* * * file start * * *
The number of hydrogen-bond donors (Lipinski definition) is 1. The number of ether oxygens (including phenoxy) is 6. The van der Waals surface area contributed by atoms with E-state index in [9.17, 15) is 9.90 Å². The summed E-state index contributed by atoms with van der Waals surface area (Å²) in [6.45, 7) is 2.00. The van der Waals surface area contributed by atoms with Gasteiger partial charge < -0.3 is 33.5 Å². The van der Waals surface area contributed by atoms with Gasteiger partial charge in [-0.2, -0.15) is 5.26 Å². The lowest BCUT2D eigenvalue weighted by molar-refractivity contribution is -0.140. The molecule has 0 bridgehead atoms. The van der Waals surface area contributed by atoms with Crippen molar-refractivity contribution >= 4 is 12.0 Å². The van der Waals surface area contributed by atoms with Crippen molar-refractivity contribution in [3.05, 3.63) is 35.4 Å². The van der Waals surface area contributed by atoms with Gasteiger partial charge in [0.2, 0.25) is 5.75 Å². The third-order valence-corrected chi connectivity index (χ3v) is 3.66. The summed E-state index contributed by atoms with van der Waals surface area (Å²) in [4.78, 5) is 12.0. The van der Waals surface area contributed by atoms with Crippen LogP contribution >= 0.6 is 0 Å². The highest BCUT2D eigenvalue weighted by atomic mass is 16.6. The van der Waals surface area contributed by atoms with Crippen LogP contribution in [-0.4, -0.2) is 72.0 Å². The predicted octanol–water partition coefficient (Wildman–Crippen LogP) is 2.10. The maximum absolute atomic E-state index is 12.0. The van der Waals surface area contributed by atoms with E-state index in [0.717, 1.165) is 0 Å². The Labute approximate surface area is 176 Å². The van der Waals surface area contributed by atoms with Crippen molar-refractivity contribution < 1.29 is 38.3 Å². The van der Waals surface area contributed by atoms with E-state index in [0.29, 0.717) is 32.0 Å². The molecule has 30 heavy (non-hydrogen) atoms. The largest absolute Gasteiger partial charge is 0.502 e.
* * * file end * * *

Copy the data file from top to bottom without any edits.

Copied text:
The number of hydrogen-bond donors (Lipinski definition) is 1. The number of ether oxygens (including phenoxy) is 6. The van der Waals surface area contributed by atoms with E-state index in [9.17, 15) is 9.90 Å². The summed E-state index contributed by atoms with van der Waals surface area (Å²) in [6.45, 7) is 2.00. The van der Waals surface area contributed by atoms with Gasteiger partial charge < -0.3 is 33.5 Å². The van der Waals surface area contributed by atoms with Gasteiger partial charge in [-0.2, -0.15) is 5.26 Å². The lowest BCUT2D eigenvalue weighted by molar-refractivity contribution is -0.140. The molecule has 0 bridgehead atoms. The van der Waals surface area contributed by atoms with Crippen molar-refractivity contribution >= 4 is 12.0 Å². The van der Waals surface area contributed by atoms with Crippen molar-refractivity contribution in [3.05, 3.63) is 35.4 Å². The van der Waals surface area contributed by atoms with Gasteiger partial charge in [0.2, 0.25) is 5.75 Å². The third-order valence-corrected chi connectivity index (χ3v) is 3.66. The summed E-state index contributed by atoms with van der Waals surface area (Å²) in [4.78, 5) is 12.0. The van der Waals surface area contributed by atoms with Crippen LogP contribution >= 0.6 is 0 Å². The highest BCUT2D eigenvalue weighted by atomic mass is 16.6. The van der Waals surface area contributed by atoms with Crippen LogP contribution in [-0.4, -0.2) is 72.0 Å². The predicted octanol–water partition coefficient (Wildman–Crippen LogP) is 2.10. The maximum absolute atomic E-state index is 12.0. The van der Waals surface area contributed by atoms with E-state index in [0.717, 1.165) is 0 Å². The Labute approximate surface area is 176 Å². The van der Waals surface area contributed by atoms with Crippen molar-refractivity contribution < 1.29 is 38.3 Å². The van der Waals surface area contributed by atoms with E-state index in [0.29, 0.717) is 32.0 Å². The molecule has 30 heavy (non-hydrogen) atoms. The largest absolute Gasteiger partial charge is 0.502 e.